Gambling is the risking of something of value, namely money, on an event that is determined at least in part by chance. The gambler hopes to win and gain something of value in return. While most people think of casino gambling or betting on sports, lotteries, and scratch-off games are all forms of gambling as well. The term can also be used to refer to video poker or other electronic gaming machines, and even the act of placing a bet on horse races or office pools.
Compulsive gambling can have many causes. Some people are predisposed to the disorder by genetics, others may begin gambling at a young age or be exposed to it through family members and friends who have a problem. A history of psychiatric disorders can increase the risk as well. Compulsive gamblers often experience symptoms such as anxiety and depression.
Regardless of the type of gambling or the reasons for engaging in it, most people do not intend to become addicted. Compulsive gambling is a treatable condition, and it can be treated with psychosocial therapies and medication. Those who do not receive treatment for their addiction will continue to engage in problematic behavior and suffer consequences, including financial distress, emotional distress, social isolation, and relationship difficulties.
Gambling can be a fun and entertaining activity when it is done for the right reasons. Most people gamble for social or entertainment purposes, such as attending a casino with friends or playing video games on their smartphones. They may also do it for financial reasons, such as trying to improve their chances of winning a jackpot or other large prize.
When someone makes a bet, their brain is activated by the release of dopamine, the neurotransmitter that creates feelings of excitement and reward. This response is most prominent when they win, but the same effect occurs when you lose. As a result, some people find it difficult to recognize when their gambling is no longer fun or acceptable.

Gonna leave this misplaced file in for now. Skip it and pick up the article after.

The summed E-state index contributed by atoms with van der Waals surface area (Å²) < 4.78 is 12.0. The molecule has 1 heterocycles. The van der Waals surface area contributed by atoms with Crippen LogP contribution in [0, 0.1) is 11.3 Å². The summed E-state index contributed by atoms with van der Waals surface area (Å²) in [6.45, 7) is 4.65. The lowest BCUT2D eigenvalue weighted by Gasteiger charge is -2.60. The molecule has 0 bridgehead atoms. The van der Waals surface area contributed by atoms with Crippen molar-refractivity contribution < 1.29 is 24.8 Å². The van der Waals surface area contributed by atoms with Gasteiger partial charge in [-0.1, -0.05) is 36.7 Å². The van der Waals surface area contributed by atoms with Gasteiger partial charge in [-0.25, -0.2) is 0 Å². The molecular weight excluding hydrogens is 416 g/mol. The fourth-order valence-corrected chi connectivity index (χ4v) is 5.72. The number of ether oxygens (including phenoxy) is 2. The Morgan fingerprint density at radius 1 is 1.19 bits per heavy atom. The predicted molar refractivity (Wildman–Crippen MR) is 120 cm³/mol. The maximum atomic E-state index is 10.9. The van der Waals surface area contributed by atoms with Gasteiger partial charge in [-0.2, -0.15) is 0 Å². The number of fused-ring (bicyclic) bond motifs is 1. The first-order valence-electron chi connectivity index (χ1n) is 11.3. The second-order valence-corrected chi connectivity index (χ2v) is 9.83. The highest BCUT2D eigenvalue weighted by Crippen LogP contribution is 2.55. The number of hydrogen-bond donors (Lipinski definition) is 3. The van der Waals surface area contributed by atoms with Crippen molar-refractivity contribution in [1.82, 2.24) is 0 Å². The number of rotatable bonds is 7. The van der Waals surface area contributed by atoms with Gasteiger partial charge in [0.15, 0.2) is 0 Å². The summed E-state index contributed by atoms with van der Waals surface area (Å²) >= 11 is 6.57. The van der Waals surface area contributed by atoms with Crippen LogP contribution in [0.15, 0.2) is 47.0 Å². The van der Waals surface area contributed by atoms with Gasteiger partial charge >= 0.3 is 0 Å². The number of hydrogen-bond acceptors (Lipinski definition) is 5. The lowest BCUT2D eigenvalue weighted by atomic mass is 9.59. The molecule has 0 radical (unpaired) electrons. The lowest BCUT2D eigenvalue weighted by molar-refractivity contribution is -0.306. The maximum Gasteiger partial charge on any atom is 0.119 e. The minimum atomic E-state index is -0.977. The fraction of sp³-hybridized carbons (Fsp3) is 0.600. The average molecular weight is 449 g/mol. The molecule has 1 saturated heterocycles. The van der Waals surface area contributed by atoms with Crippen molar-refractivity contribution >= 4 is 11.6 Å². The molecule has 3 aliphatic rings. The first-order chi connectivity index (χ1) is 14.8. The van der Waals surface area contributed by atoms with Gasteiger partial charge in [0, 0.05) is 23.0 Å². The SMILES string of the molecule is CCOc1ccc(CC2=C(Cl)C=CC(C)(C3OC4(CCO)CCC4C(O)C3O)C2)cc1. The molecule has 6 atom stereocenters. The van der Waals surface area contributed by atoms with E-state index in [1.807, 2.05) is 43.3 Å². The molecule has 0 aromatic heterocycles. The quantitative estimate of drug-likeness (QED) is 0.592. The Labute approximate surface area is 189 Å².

Although a small percentage of people are able to control their gambling habits, many cannot. Those with a gambling problem may:
Lie to family, friends, or therapists about their involvement with gambling.
Cheat to fund their gambling addiction.
Spend more money on gambling than they can afford to lose.
Think they are due to win big and recoup their losses.
The most important thing to remember is that gambling cannot occur without a decision. To break the cycle, you must stop gambling as soon as you feel the urge. If you have an urge, call a friend or seek professional help. You can also take steps to reduce your risk by eliminating credit cards, putting someone else in charge of your finances, closing online betting accounts, and keeping only a small amount of cash on you at all times.
It is important to note that compulsive gambling can affect both men and women, and all ages, but it tends to be more prevalent in younger people. If you have a child or teen who is showing signs of problem gambling, reach out for help for him or her. There are many support groups available for families dealing with this issue.